I found a moment to watch a flying chaffinch during the day.

flying chaffinch

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Today’s guest picture is a snapshot of the weather in Manitoba.  It was sent to me by Mary Jo.  It makes even a very gloomy winter’s day in Langholm look toasty.  As Mary Jo said, it provided an excellent excuse for a prolonged lie-in. These are degrees C.

Manitoba weather

Shakespeare posed the rhetorical question, “O, who can hold a fire in his hand / By thinking on the frosty Caucasus?” so although I felt a great deal of sympathy for Mary Jo’s deep freeze, it didn’t make our miserable day here seem any better.

It was above freezing and much of the snow had melted but there was enough slush about to make walking an activity which required attention and the low mist didn’t make being outside attractive anyway.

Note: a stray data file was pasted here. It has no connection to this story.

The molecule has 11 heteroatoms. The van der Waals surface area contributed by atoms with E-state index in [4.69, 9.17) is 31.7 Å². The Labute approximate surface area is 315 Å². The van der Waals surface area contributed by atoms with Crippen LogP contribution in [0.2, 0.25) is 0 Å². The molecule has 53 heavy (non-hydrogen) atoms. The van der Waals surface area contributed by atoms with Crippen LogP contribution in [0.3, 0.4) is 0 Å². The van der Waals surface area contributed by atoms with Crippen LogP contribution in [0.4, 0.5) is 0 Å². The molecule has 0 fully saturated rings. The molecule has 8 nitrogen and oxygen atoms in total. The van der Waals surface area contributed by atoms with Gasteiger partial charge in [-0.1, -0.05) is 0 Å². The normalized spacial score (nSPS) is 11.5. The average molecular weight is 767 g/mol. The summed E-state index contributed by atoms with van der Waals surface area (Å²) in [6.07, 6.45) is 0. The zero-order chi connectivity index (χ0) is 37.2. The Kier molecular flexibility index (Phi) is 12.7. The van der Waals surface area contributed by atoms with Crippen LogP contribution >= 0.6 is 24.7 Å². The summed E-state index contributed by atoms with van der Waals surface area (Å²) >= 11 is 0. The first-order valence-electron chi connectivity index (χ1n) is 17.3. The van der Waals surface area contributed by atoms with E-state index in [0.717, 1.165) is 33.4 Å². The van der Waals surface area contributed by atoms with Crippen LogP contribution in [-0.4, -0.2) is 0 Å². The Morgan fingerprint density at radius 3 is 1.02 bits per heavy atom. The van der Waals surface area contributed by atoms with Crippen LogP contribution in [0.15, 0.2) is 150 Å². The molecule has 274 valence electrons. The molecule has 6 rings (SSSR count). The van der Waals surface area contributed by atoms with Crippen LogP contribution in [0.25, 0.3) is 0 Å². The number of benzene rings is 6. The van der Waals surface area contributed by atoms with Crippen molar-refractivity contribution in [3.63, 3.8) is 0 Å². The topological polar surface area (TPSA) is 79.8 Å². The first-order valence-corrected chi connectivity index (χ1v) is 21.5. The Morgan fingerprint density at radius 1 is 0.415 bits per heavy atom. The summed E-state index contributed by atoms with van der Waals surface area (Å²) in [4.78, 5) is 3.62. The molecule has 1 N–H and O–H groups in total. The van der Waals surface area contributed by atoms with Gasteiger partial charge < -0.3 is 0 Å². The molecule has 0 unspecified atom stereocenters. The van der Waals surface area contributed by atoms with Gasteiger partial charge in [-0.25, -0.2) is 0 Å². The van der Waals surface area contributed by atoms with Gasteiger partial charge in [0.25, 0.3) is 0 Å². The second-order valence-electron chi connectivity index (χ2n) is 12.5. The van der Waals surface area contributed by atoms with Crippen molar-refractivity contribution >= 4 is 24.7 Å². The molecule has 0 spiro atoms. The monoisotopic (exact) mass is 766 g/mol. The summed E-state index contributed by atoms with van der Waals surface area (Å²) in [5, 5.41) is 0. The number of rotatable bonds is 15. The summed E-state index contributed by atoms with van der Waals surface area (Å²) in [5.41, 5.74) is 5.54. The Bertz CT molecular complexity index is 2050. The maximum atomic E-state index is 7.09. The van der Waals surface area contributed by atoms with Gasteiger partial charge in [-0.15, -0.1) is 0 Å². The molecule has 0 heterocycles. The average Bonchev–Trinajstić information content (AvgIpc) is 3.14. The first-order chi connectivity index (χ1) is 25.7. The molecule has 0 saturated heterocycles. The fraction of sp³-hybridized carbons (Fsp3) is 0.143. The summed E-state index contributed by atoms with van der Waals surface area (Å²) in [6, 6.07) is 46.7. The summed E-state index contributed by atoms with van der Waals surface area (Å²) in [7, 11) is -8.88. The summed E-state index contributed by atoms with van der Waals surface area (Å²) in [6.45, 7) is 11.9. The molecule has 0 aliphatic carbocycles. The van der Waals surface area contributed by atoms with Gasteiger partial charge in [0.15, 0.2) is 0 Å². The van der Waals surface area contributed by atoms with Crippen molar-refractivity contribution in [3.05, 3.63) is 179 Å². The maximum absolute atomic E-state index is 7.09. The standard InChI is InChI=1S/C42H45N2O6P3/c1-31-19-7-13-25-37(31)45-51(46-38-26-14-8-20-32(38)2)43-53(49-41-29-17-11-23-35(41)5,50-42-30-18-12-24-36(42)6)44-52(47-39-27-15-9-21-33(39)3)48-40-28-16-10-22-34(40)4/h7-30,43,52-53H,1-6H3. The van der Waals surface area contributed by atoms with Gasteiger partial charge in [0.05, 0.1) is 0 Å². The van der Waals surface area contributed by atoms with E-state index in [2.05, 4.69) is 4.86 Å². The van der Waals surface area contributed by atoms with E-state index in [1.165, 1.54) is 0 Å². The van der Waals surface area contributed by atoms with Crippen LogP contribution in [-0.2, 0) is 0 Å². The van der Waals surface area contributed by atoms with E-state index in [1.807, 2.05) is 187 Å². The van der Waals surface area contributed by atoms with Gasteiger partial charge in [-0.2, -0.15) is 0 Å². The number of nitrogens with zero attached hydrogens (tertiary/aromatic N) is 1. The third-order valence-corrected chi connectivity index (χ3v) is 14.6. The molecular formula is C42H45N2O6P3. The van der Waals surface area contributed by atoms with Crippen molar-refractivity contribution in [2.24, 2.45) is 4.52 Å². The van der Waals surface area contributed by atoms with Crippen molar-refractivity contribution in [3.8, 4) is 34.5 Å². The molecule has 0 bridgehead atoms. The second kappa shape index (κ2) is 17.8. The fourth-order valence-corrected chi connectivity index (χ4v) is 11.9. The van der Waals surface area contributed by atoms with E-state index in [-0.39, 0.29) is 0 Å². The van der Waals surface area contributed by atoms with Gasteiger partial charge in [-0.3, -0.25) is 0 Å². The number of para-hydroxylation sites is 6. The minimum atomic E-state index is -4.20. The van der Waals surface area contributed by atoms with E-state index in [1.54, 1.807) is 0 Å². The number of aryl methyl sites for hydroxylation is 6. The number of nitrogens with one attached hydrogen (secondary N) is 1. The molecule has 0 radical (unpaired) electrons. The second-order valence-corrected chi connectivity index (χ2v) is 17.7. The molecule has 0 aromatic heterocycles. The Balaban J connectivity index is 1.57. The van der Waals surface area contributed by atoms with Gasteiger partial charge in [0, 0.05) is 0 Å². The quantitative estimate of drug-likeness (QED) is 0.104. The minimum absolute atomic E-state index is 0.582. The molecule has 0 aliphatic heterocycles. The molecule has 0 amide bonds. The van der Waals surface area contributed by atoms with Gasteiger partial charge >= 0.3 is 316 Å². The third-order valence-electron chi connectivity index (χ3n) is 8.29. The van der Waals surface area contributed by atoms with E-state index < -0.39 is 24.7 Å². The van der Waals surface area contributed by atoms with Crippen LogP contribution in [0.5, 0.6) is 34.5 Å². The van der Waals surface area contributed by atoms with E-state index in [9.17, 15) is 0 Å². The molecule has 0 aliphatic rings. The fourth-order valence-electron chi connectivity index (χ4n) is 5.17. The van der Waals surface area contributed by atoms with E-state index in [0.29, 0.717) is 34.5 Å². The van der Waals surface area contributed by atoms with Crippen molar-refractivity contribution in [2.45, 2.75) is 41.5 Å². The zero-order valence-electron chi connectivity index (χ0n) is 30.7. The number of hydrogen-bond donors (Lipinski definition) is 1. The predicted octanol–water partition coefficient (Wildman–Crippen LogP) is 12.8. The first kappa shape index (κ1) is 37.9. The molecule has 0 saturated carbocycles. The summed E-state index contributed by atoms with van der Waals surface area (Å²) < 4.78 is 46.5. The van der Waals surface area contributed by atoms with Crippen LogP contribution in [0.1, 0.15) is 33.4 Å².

We had a quiet morning indoors and even watching the birds wasn’t much of a distraction as there weren’t many about today and the light was appalling.

If they sat very still, I could catch them…

siskin

robin

siskins

….but there was no much point in wasting time with a camera.

After lunch, we were promised a slight lift in the gloom and when it came, Mrs Tootlepedal and I went out for a stroll with a bit of shopping thrown in.

The walking turned out to be less problematic than we feared and there were  parts of the walk where the snow and slush had almost disappeared.

Stubholm

A bright spot on a dark day was a burst of flame in the heap at the stables on the Stubholm.

fire

When we got to the Murtholm, it was almost possible to believe that it hadn’t snowed yesterday at all….

Murtholm

….but a look up at the  slopes of Warbla told a different story.Warbla with light snow

We crossed Skippers Bridge for the last time in 2017….

 

Langholm Distillery

…and as usual were impressed by the detail in the lichen on the parapet of the bridge…